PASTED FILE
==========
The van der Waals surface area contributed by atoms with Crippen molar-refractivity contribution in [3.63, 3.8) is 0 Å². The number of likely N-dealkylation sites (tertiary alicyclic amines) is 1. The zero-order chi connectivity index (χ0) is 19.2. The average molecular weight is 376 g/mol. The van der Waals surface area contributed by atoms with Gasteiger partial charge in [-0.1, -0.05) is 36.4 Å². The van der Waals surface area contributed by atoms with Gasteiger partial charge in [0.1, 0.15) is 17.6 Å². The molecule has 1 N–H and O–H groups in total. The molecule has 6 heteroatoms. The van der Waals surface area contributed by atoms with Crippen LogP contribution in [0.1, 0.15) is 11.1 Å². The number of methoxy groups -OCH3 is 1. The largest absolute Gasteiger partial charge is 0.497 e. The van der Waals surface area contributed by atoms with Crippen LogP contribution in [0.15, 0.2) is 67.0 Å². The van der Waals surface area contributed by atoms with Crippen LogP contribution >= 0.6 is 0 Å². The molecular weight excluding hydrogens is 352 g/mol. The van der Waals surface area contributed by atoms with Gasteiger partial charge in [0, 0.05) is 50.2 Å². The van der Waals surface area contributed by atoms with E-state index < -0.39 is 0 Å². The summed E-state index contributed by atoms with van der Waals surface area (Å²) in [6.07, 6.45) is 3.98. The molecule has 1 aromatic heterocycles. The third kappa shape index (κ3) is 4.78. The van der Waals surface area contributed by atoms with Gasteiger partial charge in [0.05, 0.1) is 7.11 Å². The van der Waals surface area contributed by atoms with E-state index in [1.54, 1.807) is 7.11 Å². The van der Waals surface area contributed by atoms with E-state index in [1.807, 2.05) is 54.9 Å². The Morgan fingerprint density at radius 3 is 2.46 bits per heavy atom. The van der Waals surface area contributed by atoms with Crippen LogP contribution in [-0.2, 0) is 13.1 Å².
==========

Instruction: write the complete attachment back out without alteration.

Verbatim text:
The van der Waals surface area contributed by atoms with Crippen molar-refractivity contribution in [3.63, 3.8) is 0 Å². The number of likely N-dealkylation sites (tertiary alicyclic amines) is 1. The zero-order chi connectivity index (χ0) is 19.2. The average molecular weight is 376 g/mol. The van der Waals surface area contributed by atoms with Gasteiger partial charge in [-0.1, -0.05) is 36.4 Å². The van der Waals surface area contributed by atoms with Gasteiger partial charge in [0.1, 0.15) is 17.6 Å². The molecule has 1 N–H and O–H groups in total. The molecule has 6 heteroatoms. The van der Waals surface area contributed by atoms with Crippen LogP contribution in [0.1, 0.15) is 11.1 Å². The number of methoxy groups -OCH3 is 1. The largest absolute Gasteiger partial charge is 0.497 e. The van der Waals surface area contributed by atoms with Crippen LogP contribution in [0.15, 0.2) is 67.0 Å². The van der Waals surface area contributed by atoms with Crippen LogP contribution >= 0.6 is 0 Å². The molecular weight excluding hydrogens is 352 g/mol. The van der Waals surface area contributed by atoms with Gasteiger partial charge in [0, 0.05) is 50.2 Å². The van der Waals surface area contributed by atoms with E-state index < -0.39 is 0 Å². The summed E-state index contributed by atoms with van der Waals surface area (Å²) in [6.07, 6.45) is 3.98. The molecule has 1 aromatic heterocycles. The third kappa shape index (κ3) is 4.78. The van der Waals surface area contributed by atoms with Gasteiger partial charge in [0.05, 0.1) is 7.11 Å². The van der Waals surface area contributed by atoms with E-state index in [1.54, 1.807) is 7.11 Å². The van der Waals surface area contributed by atoms with E-state index in [1.807, 2.05) is 54.9 Å². The Morgan fingerprint density at radius 3 is 2.46 bits per heavy atom. The van der Waals surface area contributed by atoms with Crippen LogP contribution in [-0.2, 0) is 13.1 Å².